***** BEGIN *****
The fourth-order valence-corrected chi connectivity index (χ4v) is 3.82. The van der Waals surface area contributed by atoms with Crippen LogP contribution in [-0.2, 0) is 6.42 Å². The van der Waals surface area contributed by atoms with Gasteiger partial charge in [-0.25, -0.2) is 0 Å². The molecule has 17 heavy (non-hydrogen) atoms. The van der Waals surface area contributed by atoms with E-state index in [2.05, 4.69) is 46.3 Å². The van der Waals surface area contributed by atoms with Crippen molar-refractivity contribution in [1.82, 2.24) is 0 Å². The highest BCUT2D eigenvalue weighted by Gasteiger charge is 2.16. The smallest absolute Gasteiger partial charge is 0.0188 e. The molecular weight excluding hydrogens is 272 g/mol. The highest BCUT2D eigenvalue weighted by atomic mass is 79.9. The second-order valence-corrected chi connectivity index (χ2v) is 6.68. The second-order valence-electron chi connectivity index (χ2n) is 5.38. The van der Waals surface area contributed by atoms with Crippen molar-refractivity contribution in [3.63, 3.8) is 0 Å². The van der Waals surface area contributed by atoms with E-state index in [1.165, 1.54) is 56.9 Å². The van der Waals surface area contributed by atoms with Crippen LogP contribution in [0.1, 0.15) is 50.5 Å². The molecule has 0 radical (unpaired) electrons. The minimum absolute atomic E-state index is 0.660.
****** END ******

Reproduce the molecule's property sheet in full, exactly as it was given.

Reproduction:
The fourth-order valence-corrected chi connectivity index (χ4v) is 3.82. The van der Waals surface area contributed by atoms with Crippen LogP contribution in [-0.2, 0) is 6.42 Å². The van der Waals surface area contributed by atoms with Gasteiger partial charge in [-0.25, -0.2) is 0 Å². The molecule has 17 heavy (non-hydrogen) atoms. The van der Waals surface area contributed by atoms with E-state index in [2.05, 4.69) is 46.3 Å². The van der Waals surface area contributed by atoms with Crippen molar-refractivity contribution in [1.82, 2.24) is 0 Å². The highest BCUT2D eigenvalue weighted by Gasteiger charge is 2.16. The smallest absolute Gasteiger partial charge is 0.0188 e. The molecular weight excluding hydrogens is 272 g/mol. The highest BCUT2D eigenvalue weighted by atomic mass is 79.9. The second-order valence-corrected chi connectivity index (χ2v) is 6.68. The second-order valence-electron chi connectivity index (χ2n) is 5.38. The van der Waals surface area contributed by atoms with Crippen molar-refractivity contribution in [3.63, 3.8) is 0 Å². The van der Waals surface area contributed by atoms with E-state index in [1.165, 1.54) is 56.9 Å². The van der Waals surface area contributed by atoms with Crippen LogP contribution in [0.1, 0.15) is 50.5 Å². The molecule has 0 radical (unpaired) electrons. The minimum absolute atomic E-state index is 0.660.